Fighting Mad?


Here is an article in Politico that is summarized in the AMA Morning Rounds newsletter:

There is widespread dissatisfaction with the Administration’s “$30 billion” effort to digitize health records, combined with a “hungry new Congress,” could pose a threat to the program. While “many believe digital health will eventually bring huge benefits, physicians have seen few of them to date,” and with the government set to cut payments to those who have not demonstrated “meaningful use,” physician groups “are fighting mad.” Next year “promises to be a critical year for determining whether electronic health records will enable physicians to communicate with each other efficiently to create better care.” Politico adds that the spending bill signed by President Obama Dec. 16 includes language that requires HHS’s Office of the National Coordinator for Health IT “to investigate why records aren’t flowing smoothly” between providers “and to decertify software that blocks such transactions.”

Does anyone see the connection here to what the state of Massachusetts did (see my blog on Jan 2)?  Few benefits?  No meaningful use found?  Massachusetts must have known about the dissatisfaction, we all do, but still took it upon themselves to nip the argument in the bud by tying licensure to EMR use.  How sleazy was that?  I would hate to work in that state.  Let’s hope the doctors there grow some balls and push back.  We all need to be watching our own state boards very closely now.


Douglas Farrago MD

Douglas Farrago MD is a full-time practicing family doc in Forest, Va. He started Forest Direct Primary Care where he takes no insurance and bills patients a monthly fee. He is board certified in the specialty of Family Practice. He is the inventor of a product called the Knee Saver which is currently in the Baseball Hall of Fame. The Knee Saver and its knock-offs are worn by many major league baseball catchers. He is also the inventor of the CryoHelmet used by athletes for head injuries as well as migraine sufferers. Dr. Farrago is the author of four books, two of which are the top two most popular DPC books. From 2001 – 2011, Dr. Farrago was the editor and creator of the Placebo Journal which ran for 10 full years. Described as the Mad Magazine for doctors, he and the Placebo Journal were featured in the Washington Post, US News and World Report, the AP, and the NY Times. Dr. Farrago is also the editor of the blog Authentic Medicine which was born out of concern about where the direction of healthcare is heading and the belief that the wrong people are in charge. This blog has been going daily for more than 15 years Article about Dr. Farrago in Doximity Email Dr. Farrago – [email protected]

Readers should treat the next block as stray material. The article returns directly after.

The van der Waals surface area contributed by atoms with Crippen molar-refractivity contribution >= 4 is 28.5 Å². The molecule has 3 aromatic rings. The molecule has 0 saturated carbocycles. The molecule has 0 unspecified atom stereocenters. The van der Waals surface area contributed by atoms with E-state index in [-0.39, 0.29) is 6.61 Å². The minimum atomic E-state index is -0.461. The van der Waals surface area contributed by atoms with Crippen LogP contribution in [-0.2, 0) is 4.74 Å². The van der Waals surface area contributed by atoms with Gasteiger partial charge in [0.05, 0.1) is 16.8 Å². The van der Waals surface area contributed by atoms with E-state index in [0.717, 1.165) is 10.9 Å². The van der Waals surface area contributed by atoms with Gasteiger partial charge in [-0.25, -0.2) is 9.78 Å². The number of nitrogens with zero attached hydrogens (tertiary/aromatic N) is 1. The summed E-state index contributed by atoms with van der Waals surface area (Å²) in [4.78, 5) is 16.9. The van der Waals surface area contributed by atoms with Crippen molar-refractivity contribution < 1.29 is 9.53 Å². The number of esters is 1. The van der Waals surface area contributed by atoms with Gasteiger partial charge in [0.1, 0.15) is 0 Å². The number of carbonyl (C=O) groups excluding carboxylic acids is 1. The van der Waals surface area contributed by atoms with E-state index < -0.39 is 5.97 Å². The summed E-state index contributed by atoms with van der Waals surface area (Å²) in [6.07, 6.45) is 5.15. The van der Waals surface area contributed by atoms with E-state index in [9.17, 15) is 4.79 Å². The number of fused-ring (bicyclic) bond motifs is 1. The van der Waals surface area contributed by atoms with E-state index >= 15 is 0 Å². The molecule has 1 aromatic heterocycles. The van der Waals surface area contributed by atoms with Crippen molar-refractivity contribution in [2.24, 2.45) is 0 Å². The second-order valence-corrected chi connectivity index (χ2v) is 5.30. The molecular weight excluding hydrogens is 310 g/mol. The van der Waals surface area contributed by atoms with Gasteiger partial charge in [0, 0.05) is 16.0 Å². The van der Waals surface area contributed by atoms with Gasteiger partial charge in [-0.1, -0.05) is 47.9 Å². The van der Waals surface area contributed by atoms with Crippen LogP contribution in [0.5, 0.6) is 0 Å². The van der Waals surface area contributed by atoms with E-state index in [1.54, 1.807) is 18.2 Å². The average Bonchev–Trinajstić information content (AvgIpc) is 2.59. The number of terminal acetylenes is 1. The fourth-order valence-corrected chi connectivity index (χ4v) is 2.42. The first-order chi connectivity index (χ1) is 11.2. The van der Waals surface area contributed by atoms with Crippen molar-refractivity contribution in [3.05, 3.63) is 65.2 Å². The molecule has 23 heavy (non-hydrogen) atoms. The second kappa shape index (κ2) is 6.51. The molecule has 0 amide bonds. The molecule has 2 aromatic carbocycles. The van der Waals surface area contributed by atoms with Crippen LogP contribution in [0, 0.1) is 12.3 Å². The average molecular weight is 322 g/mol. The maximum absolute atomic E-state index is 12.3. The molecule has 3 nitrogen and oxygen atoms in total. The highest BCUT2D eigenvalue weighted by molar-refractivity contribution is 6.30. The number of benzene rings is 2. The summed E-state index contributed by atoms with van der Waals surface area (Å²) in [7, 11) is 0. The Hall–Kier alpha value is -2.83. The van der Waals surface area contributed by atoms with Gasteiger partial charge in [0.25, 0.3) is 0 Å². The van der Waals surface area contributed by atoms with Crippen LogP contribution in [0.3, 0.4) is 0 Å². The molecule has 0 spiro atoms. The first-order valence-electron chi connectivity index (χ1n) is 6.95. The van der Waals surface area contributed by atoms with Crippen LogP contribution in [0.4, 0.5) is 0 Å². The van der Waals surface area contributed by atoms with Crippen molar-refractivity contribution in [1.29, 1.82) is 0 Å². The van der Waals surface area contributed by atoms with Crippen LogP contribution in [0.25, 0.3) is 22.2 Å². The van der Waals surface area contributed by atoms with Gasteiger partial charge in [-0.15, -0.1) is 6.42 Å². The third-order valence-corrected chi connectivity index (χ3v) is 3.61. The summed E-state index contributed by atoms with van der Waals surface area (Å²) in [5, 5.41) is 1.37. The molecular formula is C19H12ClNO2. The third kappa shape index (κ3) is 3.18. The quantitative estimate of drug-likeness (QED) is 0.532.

2 comments for “Fighting Mad?

  1. Randy
    January 4, 2015 at 2:22 pm

    (from the Politico article)

    “Jon White, the deputy National Coordinator for Health IT (and no relation to Joel White), sees hopeful little signs in the health care system.

    Several days ago, his 13-year-old daughter broke a finger playing tag. She had it X-rayed, and by the time she reached the orthopedist’s office a half an hour later, the radiologist had already transmitted the image. It was hanging on the wall of the exam room.

    “It made me so happy the orthopod could look at the results so quickly,” White said. “That wouldn’t have been possible five years ago.” ”

    I could be wrong, but as far as I know the digitization of radiologic images has nothing to do with the Federal program to digitize medical records that is the subject of the article. I’m able to access images from our local hospital but it’s not through my EMR, it’s though proprietary software supplied to me by the hospital. I usually just have the patient bring a CD anyway since the images take forever to download.

    I also have to question why his orthopedist hung a digital image on the wall, although it’s possible he has a flat screen monitor mounted on the wall.

    • Pat
      January 4, 2015 at 6:02 pm

      Bingo Randy. I had an EHR in my office in 2000, because I thought it would increase our efficiency and our profits. If widespread EHR’s were such a great idea, they wouldn’t need to be mandated, and doctors wouldn’t have their own money stolen from them to test the theories of a ruling, ignorant political class.

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